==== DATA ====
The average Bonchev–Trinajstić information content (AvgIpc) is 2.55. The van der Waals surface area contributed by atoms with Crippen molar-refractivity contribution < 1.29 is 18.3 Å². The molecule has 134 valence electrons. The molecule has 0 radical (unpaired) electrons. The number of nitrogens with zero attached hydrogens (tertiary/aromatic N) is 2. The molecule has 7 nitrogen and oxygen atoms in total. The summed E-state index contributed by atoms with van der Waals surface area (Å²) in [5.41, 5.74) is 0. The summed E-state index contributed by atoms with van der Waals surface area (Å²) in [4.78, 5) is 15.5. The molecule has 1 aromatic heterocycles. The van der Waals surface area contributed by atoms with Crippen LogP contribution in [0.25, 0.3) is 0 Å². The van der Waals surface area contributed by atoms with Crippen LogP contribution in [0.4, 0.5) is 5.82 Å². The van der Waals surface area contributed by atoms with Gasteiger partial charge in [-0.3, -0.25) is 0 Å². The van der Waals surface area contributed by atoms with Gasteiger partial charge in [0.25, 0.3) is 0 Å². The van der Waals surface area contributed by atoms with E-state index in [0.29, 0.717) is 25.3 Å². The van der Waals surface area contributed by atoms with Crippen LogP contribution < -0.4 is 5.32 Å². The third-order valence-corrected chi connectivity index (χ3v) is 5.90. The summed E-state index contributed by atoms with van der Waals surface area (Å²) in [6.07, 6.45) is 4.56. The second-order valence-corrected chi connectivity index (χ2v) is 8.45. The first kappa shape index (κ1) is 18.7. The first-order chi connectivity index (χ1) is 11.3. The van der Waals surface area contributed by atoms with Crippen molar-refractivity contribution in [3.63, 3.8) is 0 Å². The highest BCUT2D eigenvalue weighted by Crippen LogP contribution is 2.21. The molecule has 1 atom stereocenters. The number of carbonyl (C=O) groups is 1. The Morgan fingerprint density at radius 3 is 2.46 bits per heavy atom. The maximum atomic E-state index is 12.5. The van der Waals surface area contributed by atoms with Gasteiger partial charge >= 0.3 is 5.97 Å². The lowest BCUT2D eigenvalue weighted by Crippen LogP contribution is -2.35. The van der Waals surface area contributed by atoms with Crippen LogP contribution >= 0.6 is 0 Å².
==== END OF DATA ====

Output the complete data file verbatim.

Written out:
The average Bonchev–Trinajstić information content (AvgIpc) is 2.55. The van der Waals surface area contributed by atoms with Crippen molar-refractivity contribution < 1.29 is 18.3 Å². The molecule has 134 valence electrons. The molecule has 0 radical (unpaired) electrons. The number of nitrogens with zero attached hydrogens (tertiary/aromatic N) is 2. The molecule has 7 nitrogen and oxygen atoms in total. The summed E-state index contributed by atoms with van der Waals surface area (Å²) in [5.41, 5.74) is 0. The summed E-state index contributed by atoms with van der Waals surface area (Å²) in [4.78, 5) is 15.5. The molecule has 1 aromatic heterocycles. The van der Waals surface area contributed by atoms with Crippen LogP contribution in [0.25, 0.3) is 0 Å². The van der Waals surface area contributed by atoms with Crippen LogP contribution in [0.4, 0.5) is 5.82 Å². The van der Waals surface area contributed by atoms with Gasteiger partial charge in [-0.3, -0.25) is 0 Å². The van der Waals surface area contributed by atoms with Gasteiger partial charge in [0.25, 0.3) is 0 Å². The van der Waals surface area contributed by atoms with E-state index in [0.29, 0.717) is 25.3 Å². The van der Waals surface area contributed by atoms with Crippen LogP contribution < -0.4 is 5.32 Å². The third-order valence-corrected chi connectivity index (χ3v) is 5.90. The summed E-state index contributed by atoms with van der Waals surface area (Å²) in [6.07, 6.45) is 4.56. The second-order valence-corrected chi connectivity index (χ2v) is 8.45. The first kappa shape index (κ1) is 18.7. The first-order chi connectivity index (χ1) is 11.3. The van der Waals surface area contributed by atoms with Crippen molar-refractivity contribution in [3.63, 3.8) is 0 Å². The highest BCUT2D eigenvalue weighted by Crippen LogP contribution is 2.21. The molecule has 1 atom stereocenters. The number of carbonyl (C=O) groups is 1. The Morgan fingerprint density at radius 3 is 2.46 bits per heavy atom. The maximum atomic E-state index is 12.5. The van der Waals surface area contributed by atoms with Gasteiger partial charge >= 0.3 is 5.97 Å². The lowest BCUT2D eigenvalue weighted by Crippen LogP contribution is -2.35. The van der Waals surface area contributed by atoms with Crippen LogP contribution >= 0.6 is 0 Å².